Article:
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I am the director of project management for a company that does very airport projects, often over $50M, a good number over $100M. I have 12 Project Managers (directs), and 6 support staff (planners, coordinators - also directs) and 5 dotted-line directs. About half are based on my location at our main office and the rest are remote. I started O3's when I started here about 2 months ago, and they are going well. Keeping above 80% overall for my weekly O3's.

However, it is a lot of time - although only about 20-25% of an 40-hour work week, the schedule is tough when I have travel - airports on both costs, midwest, and in Canada. And it is tough when I have to deal with the numerous unplanned issues. I have O3's primarily scheduled Tue-Thu, but with weeks I travel, or have a significant unplanned issue, it is almost impossible to reschedule. 

Thoughts or suggestions on how to manage O3's in this situation? I've thought that maybe with my senior PM's, going to every other week just to build in some bandwidht for rescheduling or the problems that typically come up in this business. I like my weeklys, and so does the team, but it doesn't seem sustainable as I get deeper into site issues for the company in my role.

NLewis's picture

It sounds like you have too much on your plate for one person to handle effectively.  Can you either -

1) Delegate some of your duties to your highest performers so you can concentrate on managing the team?  Or

2) Re-organize your team so that part of it reports to your highest performers, allowing them to do the O3s and report back to you?  That way you can concentrate on your other duties?

Perhaps some combination of the two.  I've never had more directs than there were days of the week so I've never faced this issue.  But I've often wondered how I would handle it.  I'm interested in what some of the others have to say.  Please keep us posted on how it all works out.  I for one would love to know.

SHP's picture

Matt - I had a similar question that may be helpful.  https://www.manager-tools.com/forums/trinity-team-lead-hierarchy/

Nutshell - making anyone a non-supervisory "team lead" is messy. 

If you have the lattitude to do so, reorganize... make yourself director of several working managers.  Are any of these PMs a "program manager" as opposed to just a project manager?  They would be natural candidates.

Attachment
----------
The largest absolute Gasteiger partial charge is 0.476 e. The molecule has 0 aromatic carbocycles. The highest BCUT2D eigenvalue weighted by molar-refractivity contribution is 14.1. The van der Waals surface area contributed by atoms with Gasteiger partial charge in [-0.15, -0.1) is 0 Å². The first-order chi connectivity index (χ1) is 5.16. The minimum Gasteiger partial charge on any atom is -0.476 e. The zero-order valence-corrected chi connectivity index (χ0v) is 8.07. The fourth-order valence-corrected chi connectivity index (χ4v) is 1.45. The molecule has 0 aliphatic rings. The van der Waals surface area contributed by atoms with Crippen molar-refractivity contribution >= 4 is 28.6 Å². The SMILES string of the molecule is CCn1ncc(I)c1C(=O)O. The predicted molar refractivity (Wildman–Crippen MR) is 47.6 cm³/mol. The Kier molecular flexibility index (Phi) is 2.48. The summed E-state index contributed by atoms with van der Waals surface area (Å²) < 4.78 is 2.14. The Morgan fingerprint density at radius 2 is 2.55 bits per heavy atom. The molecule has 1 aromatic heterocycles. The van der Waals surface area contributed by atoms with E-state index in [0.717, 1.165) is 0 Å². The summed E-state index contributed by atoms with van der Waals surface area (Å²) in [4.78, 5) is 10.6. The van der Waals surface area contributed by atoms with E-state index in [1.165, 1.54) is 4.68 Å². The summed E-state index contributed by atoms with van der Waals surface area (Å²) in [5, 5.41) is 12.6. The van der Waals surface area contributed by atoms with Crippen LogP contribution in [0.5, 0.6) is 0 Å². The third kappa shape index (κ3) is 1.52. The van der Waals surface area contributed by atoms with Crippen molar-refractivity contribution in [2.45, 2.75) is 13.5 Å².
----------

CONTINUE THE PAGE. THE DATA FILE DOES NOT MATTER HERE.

Unsolicited advice - don't let yourself "get deeper into site issues" if that means becoming the firefighter and/or fixer.  Let the PMs handle it and hold them accountable.  You'll be showing them how to let the engineer/architect/designer/whatever handle the technical details.  As a manager of technical professionals, a significant portion of the conflict I coach my directs on involves a non-technical PM meddling in technical details.  My past director of PMs cost the company a quarter million in rework because she overrode the lighting specification for an industrial facility.

joanbriggs's picture

[quote]

Matt - I had a similar question that may be helpful.  https://www.manager-tools.com/forums/ run 3 trinity-team-lead-hierarchy/

Nutshell - making anyone a non-supervisory "team lead" is messy. 

If you have the lattitude to do so, reorganize... make yourself director of several working managers.  Are any of these PMs a "program manager" as opposed to just a project manager?  They would be natural candidates.

Unsolicited advice - don't let yourself "get deeper into site issues" if that means becoming the firefighter and/or fixer.  Let the PMs handle it and hold them accountable.  You'll be showing them how to let the engineer/architect/designer/whatever handle the technical details.  As a manager of technical professionals, a significant portion of the conflict I coach my directs on involves a non-technical PM meddling in technical details.  My past director of PMs cost the company a quarter million in rework because she overrode the lighting specification for an industrial facility.

[quote]

Thanks very much. It was very helpful.

matt@mattduboislaw.com's picture

Thanks for the feedback. I've been able to make things work pretty well so far. My overall O3 for the team (currently at 21) ranges between 50% and 100%. I had to decide to be ok with an average O3 of 75% and not worry too much about hitting 100%. 

It's not easy to describe briefly, but at least for the next year, there is not a good way to reorganize or delegate the staff management. The project teams we have are each unique and there isn't a way to set up an intermediary management structure. 

And as far as site issues, that's why they brought me here. I think in another year, the teams will have enough experience for me to get out of some of the details, but I have to provide the detailed advice as well as the management for the teams. We have mostly new people and it another 12-18 months with some more experienced hires that I've brought in, it probably looks a little different.

Matt